Written By Casey Hartwell
Late season decoy spreads
Late-season duck hunting can be a challenging and rewarding experience for waterfowl hunters. As the weather gets colder and the days get shorter, ducks tend to group up and become more selective in their feeding and resting areas. This can make it more difficult to entice them into range, but with the right strategies and tactics, it is still possible to have success.
One crucial aspect of late-season duck hunting is the decoy spread. This blog post will discuss critical considerations for setting up a successful late-season duck decoy spread.
First and foremost, it is essential to understand the behavior and habits of the ducks you are targeting. Different species of ducks have other preferences for feeding and resting areas, and it is essential to consider this when choosing a location and setting up your decoys. For example, mallards tend to prefer open water and flooded fields, while pintails and wigeons prefer shallow marshes and mudflats.
When it comes to the size and arrangement of the decoy spread, less is often more in the late season. As the ducks become more selective, they may be less likely to be drawn in by a large, elaborate spread.
When it comes to the size and arrangement of the decoy spread, less is often more in the late season. As the ducks become more selective, they may be less likely to be drawn in by a large, elaborate spread. Instead, try to create a more realistic and natural-looking scene that closely mimics the ducks’ natural behavior and habitat. This might mean using a smaller number of decoys or arranging them in a more tight and more cohesive group.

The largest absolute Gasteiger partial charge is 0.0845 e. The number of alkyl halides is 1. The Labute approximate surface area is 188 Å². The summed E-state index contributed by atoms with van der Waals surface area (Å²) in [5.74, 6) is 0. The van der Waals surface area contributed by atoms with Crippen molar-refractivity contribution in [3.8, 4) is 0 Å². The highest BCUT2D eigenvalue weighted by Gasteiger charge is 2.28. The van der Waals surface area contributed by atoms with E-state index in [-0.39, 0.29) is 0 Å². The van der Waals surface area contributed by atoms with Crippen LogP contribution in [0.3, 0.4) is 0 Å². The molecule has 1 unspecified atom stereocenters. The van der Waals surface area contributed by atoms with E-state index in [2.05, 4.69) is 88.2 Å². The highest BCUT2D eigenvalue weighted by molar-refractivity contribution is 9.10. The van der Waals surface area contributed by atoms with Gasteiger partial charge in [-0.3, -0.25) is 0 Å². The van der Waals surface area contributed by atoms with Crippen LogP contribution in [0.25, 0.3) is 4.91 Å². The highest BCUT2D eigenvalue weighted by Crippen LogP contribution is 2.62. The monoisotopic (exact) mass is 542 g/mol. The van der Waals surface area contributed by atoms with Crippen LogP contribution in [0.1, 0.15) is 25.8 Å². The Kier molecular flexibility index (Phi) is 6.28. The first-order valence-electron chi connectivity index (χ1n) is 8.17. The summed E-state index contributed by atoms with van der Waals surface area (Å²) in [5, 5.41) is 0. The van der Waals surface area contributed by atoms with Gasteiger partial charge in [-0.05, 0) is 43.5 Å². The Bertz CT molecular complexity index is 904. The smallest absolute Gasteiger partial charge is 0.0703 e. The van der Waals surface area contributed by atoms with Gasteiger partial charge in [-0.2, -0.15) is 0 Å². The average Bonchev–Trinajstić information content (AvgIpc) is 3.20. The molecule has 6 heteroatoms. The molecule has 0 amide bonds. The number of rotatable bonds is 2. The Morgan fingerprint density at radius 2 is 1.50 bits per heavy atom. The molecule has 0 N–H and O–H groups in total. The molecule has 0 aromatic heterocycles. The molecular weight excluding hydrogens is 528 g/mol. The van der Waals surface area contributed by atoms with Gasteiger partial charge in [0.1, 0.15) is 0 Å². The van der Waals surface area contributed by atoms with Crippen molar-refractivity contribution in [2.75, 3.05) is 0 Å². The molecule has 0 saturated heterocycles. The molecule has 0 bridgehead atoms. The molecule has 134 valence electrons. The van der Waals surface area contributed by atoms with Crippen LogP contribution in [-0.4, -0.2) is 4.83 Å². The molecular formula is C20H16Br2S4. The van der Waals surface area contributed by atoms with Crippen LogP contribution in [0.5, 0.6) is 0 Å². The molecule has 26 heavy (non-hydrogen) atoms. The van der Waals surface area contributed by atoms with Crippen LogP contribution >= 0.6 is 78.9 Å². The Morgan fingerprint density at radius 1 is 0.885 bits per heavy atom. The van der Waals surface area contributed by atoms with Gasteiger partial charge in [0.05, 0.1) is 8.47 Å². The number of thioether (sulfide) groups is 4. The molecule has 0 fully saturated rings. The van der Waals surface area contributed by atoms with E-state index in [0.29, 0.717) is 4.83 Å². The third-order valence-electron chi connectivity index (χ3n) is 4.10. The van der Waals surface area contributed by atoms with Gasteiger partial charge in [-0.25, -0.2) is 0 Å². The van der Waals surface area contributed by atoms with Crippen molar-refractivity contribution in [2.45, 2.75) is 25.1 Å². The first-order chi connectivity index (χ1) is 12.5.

One effective technique for the late season is to create a “resting” or “loafing” spread, which can be particularly effective for attracting ducks looking for a place to rest and feed. This spread should be kept small, with decoys arranged in a tight, compact group. The decoys should be placed close together, with the drakes on the outside and the hens and ducks in the center. This creates the appearance of a resting flock, which can be very attractive to late-season ducks.
In addition to the traditional “resting” or “loafing” spread, a few other decoy spread configurations can be effective in the late season.
One option is the “feeder” spread, designed to mimic a group of ducks actively feeding. This spread should be kept small and arranged in a tight group, with the decoys facing inward to create the appearance of a feeding frenzy.
Another option is the “flapper” spread, which involves using a mechanical decoy or “flapper” to create the appearance of motion and activity. This can effectively draw in late-season ducks, especially if the rest of the decoy spread is kept small and natural-looking.
Paying attention to the color and condition of your decoys is also essential.
In late season, ducks may be more sensitive to the appearance of the decoys, and it is necessary to ensure they are well-maintained and realistic-looking. This means keeping them clean and free of dirt and debris, as well as replacing any damaged or faded decoys.
In conclusion, late-season duck hunting can be a challenging and rewarding experience, and the decoy spread is an important element of success. Smaller spreads will produce better results, and constant tweaking and adjustment is warranted in order to get it setup just right. Happy hunting!!